Now, I’m not suggesting that’s what you do. I am suggesting that you find a niche that isn’t overcrowded and then dominate it. A niche where there is a demand and then go into it and hit it with everything you’ve got. That’s the concept behind the book.

There’s a lot of ideas, there’s a lot of tips, there’s a lot of suggestions, there’s a lot of advice, and there’s a lot of examples in this book of people who are doing well in creative entrepreneurship. I wanted to make sure I was citing and mentioning examples of people who are doing well in that space. That’s something you’ll find in this book.

It really is a little bit of a buffet. You can kind of take it or leave it because to be perfectly honest there are some slightly conflicting or contradictory advice in the book.

Before I get asked and interviewed – although I’m sure I will at some point – before I get asked, the whole idea is you can think of it as a buffet. You can take what you want. Just because you can take everything doesn’t mean you want to take everything.

I myself I don’t eat seafood. So, if I went to a buffet… And I do love Asian buffets by the way. If I go to a buffet, I’m not necessarily going to eat the seafood. I’m probably not going to touch the seafood. If I’m feeling adventurous, I might try just a little something but that’s not what I’m going to go for.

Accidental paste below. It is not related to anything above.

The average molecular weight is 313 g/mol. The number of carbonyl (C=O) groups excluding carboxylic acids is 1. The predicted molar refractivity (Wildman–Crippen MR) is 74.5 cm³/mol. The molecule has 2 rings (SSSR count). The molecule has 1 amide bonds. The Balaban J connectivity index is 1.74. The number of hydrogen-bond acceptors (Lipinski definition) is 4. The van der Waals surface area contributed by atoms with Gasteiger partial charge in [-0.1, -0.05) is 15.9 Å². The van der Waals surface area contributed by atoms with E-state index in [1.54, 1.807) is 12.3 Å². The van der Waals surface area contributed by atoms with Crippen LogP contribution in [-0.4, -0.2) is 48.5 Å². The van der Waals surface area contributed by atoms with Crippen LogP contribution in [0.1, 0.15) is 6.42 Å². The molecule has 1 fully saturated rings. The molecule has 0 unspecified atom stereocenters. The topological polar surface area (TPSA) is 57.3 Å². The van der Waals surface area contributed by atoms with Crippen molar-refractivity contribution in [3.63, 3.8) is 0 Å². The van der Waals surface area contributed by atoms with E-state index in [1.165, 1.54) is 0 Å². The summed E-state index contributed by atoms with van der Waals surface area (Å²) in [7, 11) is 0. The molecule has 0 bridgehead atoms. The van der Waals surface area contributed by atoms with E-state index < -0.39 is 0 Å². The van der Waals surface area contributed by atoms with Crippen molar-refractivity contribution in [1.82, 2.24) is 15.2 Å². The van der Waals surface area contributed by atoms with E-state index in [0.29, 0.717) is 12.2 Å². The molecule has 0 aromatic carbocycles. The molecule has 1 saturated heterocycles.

I’m probably going to go for the spring rolls and the rice and the dumplings and maybe some soup or some noodles. That’s more of my speed, so that’s where you would find me at the buffet.

Same thing with this book. I think most if not all of it is applicable and helpful but if there are things that you don’t find helpful, just toss them. Just throw them out and go like, “Okay. This point earlier makes more sense to me than this point that was mentioned later in the book.” And that’s how I take it.

This is really exciting to me. One of the reasons is because it’s sort of started creating a bit of an ecosystem.

What I want to do now is publish many more “essential guides”. Just to give you an idea, I haven’t revealed this elsewhere but I’m thinking about creating The Essential Guide to Community Building. That’s project that’s sort of getting into the works.

I was already going to be working on a book about growth hacking for musicians. I think I will turn that in to The Essential Guide to Growth Hacking for Musicians.

Another title that I’m thinking about is The Essential Guide to Crowdfunding. The Essential Guide to Personal Development for Musicians.

This really opened up a whole new world. At some point, I’ll probably register a domain name and put all those books up there as well. Might be like EssentialGuideBooks .com. And then continually update and revise those books and add new content to them as we see fit and necessary for the whole project, and of course based on the feedback you give us. That’s a huge part of it.

David Andrew Wiebe

Founder & CEO at The Music Entrepreneur HQ
David Andrew Wiebe has built an extensive career in songwriting, live performance, recording, session playing, production work, investing, and music instruction. In addition to helping musicians unlock their full potential, he also continues to maintain a performance schedule with Long Jon Lev and Adrenalize. If you'd like to be notified whenever the blog is updated, click here to subscribe.
David Andrew Wiebe